Voltage Noise

M. S. Gupta, V. J. Reddi, G. Holloway, G. - Y. Wei, and D. M. Brooks, “An Event-Guided Approach to Reducing Voltage Noise in Processors,” in Design, Automation & Test in Europe Conference & Exhibition, 2009. DATE'09. 2009, pp. 160–165. Publisher's Version
V. J. Reddi, M. S. Gupta, M. D. Smith, G. - Y. Wei, D. Brooks, and S. Campanoni, “Software-Assisted Hardware Reliability: Abstracting Circuit-Level Challenges to the Software Stack,” in Proceedings of the 46th Annual Design Automation Conference, 2009, pp. 788–793. Publisher's VersionAbstract

Power constrained designs are becoming increasingly sensitive to supply voltage noise. We propose a hardware-software collaborative approach to enable aggressive operating margins: a checkpoint-recovery mechanism corrects margin violations, while a run-time software layer reschedules the program’s instruction stream to prevent recurring margin crossings at the same program location. The run-time layer removes 60% of these events with minimal overhead, thereby significantly improving overall performance.

Categories and Subject Descriptors

C.0 [Computer Systems Organization]: General— Hardware/Software interfaces and System architectures.

General Terms

Performance, Reliability.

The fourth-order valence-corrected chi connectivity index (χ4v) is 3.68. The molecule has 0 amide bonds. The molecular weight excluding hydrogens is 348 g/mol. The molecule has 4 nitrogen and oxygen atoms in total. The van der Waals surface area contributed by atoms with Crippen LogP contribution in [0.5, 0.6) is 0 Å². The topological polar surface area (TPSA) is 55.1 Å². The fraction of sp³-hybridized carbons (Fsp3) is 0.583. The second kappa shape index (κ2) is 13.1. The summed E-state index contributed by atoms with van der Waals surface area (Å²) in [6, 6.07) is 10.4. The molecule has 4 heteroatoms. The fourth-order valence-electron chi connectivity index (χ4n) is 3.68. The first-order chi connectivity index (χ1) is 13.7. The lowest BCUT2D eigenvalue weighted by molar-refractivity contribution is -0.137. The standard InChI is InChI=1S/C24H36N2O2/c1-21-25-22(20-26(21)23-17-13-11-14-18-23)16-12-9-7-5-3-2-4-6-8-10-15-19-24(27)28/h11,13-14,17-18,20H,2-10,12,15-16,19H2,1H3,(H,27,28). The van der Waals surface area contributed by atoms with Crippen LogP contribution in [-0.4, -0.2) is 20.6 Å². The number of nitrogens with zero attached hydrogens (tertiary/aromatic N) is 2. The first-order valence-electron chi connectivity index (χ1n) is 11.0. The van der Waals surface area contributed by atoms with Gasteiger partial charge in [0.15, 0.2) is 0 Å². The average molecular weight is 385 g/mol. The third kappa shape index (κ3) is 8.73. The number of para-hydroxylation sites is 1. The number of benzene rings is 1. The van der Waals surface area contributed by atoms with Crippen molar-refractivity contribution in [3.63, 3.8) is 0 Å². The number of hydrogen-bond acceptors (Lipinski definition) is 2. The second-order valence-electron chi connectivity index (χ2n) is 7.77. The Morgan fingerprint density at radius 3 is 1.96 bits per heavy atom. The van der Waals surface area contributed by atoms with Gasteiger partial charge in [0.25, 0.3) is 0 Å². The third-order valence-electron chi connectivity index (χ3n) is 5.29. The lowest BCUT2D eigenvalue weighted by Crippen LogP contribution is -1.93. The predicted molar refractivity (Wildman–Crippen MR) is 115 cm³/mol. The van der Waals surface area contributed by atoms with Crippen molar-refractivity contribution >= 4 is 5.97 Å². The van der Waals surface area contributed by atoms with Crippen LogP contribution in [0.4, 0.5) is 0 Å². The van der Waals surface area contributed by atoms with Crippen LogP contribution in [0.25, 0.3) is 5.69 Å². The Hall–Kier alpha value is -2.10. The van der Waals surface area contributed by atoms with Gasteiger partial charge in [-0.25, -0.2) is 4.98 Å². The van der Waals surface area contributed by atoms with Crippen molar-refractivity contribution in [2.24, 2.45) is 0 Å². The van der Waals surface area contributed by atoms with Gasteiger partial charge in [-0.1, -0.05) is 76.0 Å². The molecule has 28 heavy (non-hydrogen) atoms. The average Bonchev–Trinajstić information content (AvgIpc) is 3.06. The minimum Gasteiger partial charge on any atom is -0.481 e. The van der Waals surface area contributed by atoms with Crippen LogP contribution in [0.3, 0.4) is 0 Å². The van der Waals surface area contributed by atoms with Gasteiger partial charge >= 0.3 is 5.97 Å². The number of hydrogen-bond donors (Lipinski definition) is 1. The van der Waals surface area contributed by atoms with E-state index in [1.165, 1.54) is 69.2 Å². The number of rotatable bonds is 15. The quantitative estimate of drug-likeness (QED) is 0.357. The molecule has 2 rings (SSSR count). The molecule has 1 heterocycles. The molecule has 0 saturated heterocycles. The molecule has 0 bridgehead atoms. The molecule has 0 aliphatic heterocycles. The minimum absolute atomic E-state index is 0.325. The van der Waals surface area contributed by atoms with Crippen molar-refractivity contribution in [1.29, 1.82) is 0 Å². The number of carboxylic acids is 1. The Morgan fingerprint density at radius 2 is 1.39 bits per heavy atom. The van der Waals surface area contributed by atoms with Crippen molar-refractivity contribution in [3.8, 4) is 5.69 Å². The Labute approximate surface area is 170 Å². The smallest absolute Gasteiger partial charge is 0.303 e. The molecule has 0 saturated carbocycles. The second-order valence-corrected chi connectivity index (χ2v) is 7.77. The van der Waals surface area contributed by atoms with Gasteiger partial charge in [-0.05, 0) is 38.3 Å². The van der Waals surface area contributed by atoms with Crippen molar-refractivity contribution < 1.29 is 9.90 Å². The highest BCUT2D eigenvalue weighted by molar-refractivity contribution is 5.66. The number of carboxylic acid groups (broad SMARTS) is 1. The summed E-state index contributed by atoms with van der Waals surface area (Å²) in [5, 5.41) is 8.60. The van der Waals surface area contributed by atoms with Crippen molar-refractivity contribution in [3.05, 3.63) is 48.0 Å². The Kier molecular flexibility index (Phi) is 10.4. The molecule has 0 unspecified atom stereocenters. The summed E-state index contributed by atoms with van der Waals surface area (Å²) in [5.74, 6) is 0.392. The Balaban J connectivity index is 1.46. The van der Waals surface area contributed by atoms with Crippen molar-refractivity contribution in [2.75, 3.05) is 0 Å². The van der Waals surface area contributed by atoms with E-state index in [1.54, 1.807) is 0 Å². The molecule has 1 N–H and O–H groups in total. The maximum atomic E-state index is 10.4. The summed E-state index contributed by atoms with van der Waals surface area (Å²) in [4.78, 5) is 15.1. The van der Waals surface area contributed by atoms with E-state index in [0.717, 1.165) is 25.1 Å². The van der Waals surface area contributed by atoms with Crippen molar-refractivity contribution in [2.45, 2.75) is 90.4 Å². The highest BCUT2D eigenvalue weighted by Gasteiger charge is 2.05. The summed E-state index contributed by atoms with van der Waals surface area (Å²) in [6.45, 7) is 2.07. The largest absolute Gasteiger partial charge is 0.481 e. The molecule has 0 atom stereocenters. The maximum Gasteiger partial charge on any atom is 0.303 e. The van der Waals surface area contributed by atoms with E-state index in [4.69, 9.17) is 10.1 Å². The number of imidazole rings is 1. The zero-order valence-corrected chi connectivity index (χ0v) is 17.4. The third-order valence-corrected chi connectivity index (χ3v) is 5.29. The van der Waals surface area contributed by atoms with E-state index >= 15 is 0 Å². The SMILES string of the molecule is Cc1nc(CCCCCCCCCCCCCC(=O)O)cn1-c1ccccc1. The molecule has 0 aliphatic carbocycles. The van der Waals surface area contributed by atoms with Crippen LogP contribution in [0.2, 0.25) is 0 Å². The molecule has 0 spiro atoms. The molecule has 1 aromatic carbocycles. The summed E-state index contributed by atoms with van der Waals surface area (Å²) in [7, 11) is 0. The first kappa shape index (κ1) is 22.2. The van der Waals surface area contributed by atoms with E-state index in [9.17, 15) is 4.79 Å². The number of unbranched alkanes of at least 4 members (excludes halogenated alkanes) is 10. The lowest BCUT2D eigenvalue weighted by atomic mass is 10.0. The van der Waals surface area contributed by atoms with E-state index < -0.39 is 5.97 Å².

Runtime Optimization, Hardware Software Co-Design.

V. J. Reddi, M. S. Gupta, G. Holloway, G. - Y. Wei, M. D. Smith, and D. Brooks, “Voltage Emergency Prediction: Using Signatures to Reduce Operating Margins,” in High Performance Computer Architecture, 2009. HPCA 2009. IEEE 15th International Symposium on, 2009, pp. 18–29. Publisher's VersionAbstract

Inductive noise forces microprocessor designers to sacrifice performance in order to ensure correct and reliable operation of their designs. The possibility of wide fluctuations in supply voltage means that timing margins throughout the processor must be set pessimistically to protect against worst-case droops and surges. While sensor-based reactive schemes have been proposed to deal with voltage noise, inherent sensor delays limit their effectiveness. Instead, this paper describes a voltage emergency predictor that learns the signatures of voltage emergencies (the combinations of control flow and microarchitectural events leading up to them) and uses these signatures to prevent recurrence of the corresponding emergencies. In simulations of a representative superscalar microprocessor in which fluctuations beyond 4% of nominal voltage are treated as emergencies (an aggressive configuration), these signatures can pinpoint the likelihood of an emergency some 16 cycles ahead of time with 90% accuracy. This lead time allows machines to operate with much tighter voltage margins (4% instead of 13%) and up to 13.5% higher performance, which closely approaches the 14.2% performance improvement possible with an ideal oracle-based predictor.

V. J. Reddi, et al., “Voltage Noise: Why It’s Bad, and What To Do About It,” in 5th IEEE Workshop on Silicon Errors in Logic-System Effects (SELSE), Palo Alto, CA, 2009.Abstract

Power constrained designs are becoming increasingly sensitive to supply voltage noise. We propose hardware-software collaboration to enable aggressive voltage margins: a fail-safe hardware mechanism tolerates margin violations in order to train a run-time software layer that reschedules instructions to avoid recurring violations. Additionally, the software controls an emergency signature-based predictor that throttles to suppress emergencies that code rescheduling cannot eliminate.